3. Mr B complained to the Council on 20 March and it responded on 26 March. It acknowledged that it had wrongly advised Mr B of the process and had failed to submit his DBS application. It apologised for its shortcomings.
  4. Mr B told the Council he had lost potential earnings because he could not start work without a licence. The Council said it would not be appropriate to compensate his loss of earnings as it could not assess these, but it did offer to pay £85 for his medical assessment that had to be repeated and a further £100 in recognition of the delays.

My analysis

  1. The Council has acknowledged that it was at fault when it failed to properly advise Mr B of the process and when it failed to submit his DBS application. This caused Mr B to waste fees and delayed the granting of his licence by at least 19 days. It also caused Mr B time and trouble in making the new application, and frustration.
  2. The Council has apologised, refunded the medical and application fee, and offered to pay £100 as a goodwill gesture. The Council dealt with the matter as soon as it came to light and so its offer of £100 is a proportionate amount in recognition of the frustration caused to Mr B. The Council should also refund the £27 paid for the driving assessment.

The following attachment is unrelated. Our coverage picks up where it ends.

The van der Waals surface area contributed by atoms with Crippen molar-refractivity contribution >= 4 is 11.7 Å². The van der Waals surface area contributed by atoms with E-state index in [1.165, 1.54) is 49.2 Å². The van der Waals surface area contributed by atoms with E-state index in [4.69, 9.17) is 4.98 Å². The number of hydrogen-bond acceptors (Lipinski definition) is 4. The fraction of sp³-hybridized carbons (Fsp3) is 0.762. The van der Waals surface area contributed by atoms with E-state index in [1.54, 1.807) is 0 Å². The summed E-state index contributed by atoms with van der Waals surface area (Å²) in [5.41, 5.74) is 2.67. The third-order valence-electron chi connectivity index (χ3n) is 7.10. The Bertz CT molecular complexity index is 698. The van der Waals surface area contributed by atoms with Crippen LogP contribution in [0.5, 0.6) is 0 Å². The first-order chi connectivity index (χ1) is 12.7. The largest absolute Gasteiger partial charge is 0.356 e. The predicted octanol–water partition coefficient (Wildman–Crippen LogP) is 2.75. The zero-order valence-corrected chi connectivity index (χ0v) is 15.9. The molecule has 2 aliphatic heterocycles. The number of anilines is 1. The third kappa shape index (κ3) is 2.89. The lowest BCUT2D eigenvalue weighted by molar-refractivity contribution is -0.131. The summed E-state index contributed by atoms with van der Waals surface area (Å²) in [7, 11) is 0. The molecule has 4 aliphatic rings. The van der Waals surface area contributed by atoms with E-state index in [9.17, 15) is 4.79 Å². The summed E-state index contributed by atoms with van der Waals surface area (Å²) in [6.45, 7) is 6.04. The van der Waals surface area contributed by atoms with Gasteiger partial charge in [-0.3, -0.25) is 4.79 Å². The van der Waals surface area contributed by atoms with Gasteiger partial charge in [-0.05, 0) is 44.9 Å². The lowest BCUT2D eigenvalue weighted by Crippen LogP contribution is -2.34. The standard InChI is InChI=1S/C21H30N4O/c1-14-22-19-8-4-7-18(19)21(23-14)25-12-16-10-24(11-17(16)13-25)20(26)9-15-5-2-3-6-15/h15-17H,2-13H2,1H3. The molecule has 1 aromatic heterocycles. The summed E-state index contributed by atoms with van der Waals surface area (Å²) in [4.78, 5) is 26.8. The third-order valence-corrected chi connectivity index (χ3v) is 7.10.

3. I have considered whether I can recommend a payment in respect of Mr B’s lost opportunity to earn in the 19-day delay. I am not able to assess or estimate Mr B’s earning potential in that time. For this reason, Mr B’s loss of earning potential is a matter best dealt with by the court who can establish whether the Council has been negligent and award damages in this regard.

Agreed action

  1. The Council has acknowledged its fault and apologised to Mr B. It has addressed this with its staff. It has refunded the wasted fees for Mr B’s application and medical assessment, and offered to make a payment of £100.
  2. The Council has agreed to also refund £27 in respect of Mr B’s driving assessment.

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Final decision

  1. I have completed my investigation. There was fault by the Council causing injustice to Mr B. It has agreed to remedy the complaint.

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Investigator's decision on behalf of the Ombudsman